Stu Webb, Minnesota, USA
Meet Stu Webb. Many of you already know Stu as the founder of Collaborative Law. In this interview we are going to DIVE DEEP and explore the roles of non-duality and love based consciousness within the legal system and life.
These changing times have revealed the real potential to move from the vertical hierarchy to a more horizontal equality.
Some other things you may or may not know about Stu...
He grew up in Rolfe, Iowa, a small farming community. He had one sister and recalls he enjoyed lots of freedom as a child. His family owned a drug store started by Stu's grandfather in 1889, which was passed on to his father and then to him ‐ all pharmacists. It was a typical drug store of the era, complete with a great soda fountain ("All the root beer you could drink ﬁr a nickel" until there was sugar shortage in WWII.)
After graduating from the University of Wisconsin, he served as an oﬃcer in the Navy during the Korean War. Fortunately, he reflects, the war was in negotiations, so he never had to die!
When they let him out, he went back to Rolfe and the drug store. After his father died, he stayed on for several years, then sold the store in 1961 and went to law school at the University of Iowa, together with his then wife, Barb, and 3 small children, Kim, Lisa and Craig.
Stu started practicing law in Minneapolis, Minnesota in 1964 and retired in 2014 after 50 years of practice. He specialized in divorce work which he found to be "awful stressful stuﬀ".
In the 60's he became an alcoholic and sought treatment in AA. In the '70's he and Barb were divorced. The 1970's were grim for Stu and he was involuntarily committed to mental health facilities 11 times over that decade for manic stuﬀ: a manic-depressive syndrome with the depressions as bad for him as the 'manics' were for those close to him. He was somehow able to keep his solo practice going through all that. He has been sober since 1975!
He then married Martha Roberts in 1982. He became a member and associate director of a small Tibetan Buddhist center for 20 years until they lost their Lama in 2011. He committed to a meditation practice for 25 years. In the '80's he wrote a booklet, "The Serenity Space". After searching, searching and searching for years, he says his wonderful teacher, Rupert Spira, helped him to achieve non-duality.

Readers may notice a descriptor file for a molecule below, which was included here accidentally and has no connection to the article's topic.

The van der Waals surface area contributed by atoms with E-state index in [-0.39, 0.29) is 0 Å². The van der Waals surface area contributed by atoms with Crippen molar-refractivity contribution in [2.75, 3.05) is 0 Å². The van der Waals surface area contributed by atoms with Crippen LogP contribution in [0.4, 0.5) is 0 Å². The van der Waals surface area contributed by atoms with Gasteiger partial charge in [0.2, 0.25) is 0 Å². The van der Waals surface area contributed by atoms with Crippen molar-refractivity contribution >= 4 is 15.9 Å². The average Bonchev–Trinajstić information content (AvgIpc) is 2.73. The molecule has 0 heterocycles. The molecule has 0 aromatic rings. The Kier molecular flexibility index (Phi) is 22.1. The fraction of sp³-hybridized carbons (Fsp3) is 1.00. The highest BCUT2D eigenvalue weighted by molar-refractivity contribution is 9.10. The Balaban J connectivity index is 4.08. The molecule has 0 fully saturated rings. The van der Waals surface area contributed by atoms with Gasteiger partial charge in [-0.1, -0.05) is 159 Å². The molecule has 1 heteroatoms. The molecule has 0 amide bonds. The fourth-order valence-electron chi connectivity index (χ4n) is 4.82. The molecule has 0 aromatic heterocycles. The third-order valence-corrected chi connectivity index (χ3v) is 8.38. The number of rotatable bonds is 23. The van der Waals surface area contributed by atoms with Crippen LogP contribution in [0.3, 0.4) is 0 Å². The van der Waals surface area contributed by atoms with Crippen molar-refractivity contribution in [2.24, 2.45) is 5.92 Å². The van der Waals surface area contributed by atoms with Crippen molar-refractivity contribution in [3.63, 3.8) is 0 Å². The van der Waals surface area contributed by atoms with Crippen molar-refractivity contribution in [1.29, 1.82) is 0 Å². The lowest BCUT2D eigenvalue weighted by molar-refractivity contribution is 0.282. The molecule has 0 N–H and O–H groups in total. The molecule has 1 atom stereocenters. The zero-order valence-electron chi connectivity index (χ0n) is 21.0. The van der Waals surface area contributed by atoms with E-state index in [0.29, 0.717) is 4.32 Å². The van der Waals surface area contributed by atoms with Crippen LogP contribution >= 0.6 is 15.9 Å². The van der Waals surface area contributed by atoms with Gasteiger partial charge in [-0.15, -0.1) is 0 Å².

He was ready to quit his law practice in 1990, but instead developed a new way to practice law: Collaborative Law (now also called Collaborative Practice). He co-authored the book “Collaborative Way to Divorce” with Ron Ousky. Collaborative Practice started with Stu alone and now has approximately 35,000 practitioners in 128 countries!
In collaborative work, the practitioners work with the clients out of court and if settlement cannot be reached, all the professionals involved withdraw and the parties go to court or ﬁnd another way to resolve their issues. Here, all court 'wars' are avoided and about 90% of cases are settled. Practitioners now include ﬁnancial folks, mental health practitioners and child specialists, which adds immeasurably to the effectiveness of collaborative work.
He enjoys retirement at Parkshore, a Senior Apartment campus, with wonderful folks and a great feeling. He finds that old folks are kids inside. His other loves are reading, jazz and books on higher consciousness. He spends time practising his saxophone and taking walks with Martha.
He reflects that the drug, Lithium, which kept him sane for a long time, was making him an old man at 83. After resulting health crises, they took him oﬀ Lithium, and saw that all his negative symptoms miraculously disappeared. He says it was like being reborn and feel like he has the energy of a 26 year old!!
He is truly an inspiration of how we can make a shift in our lives.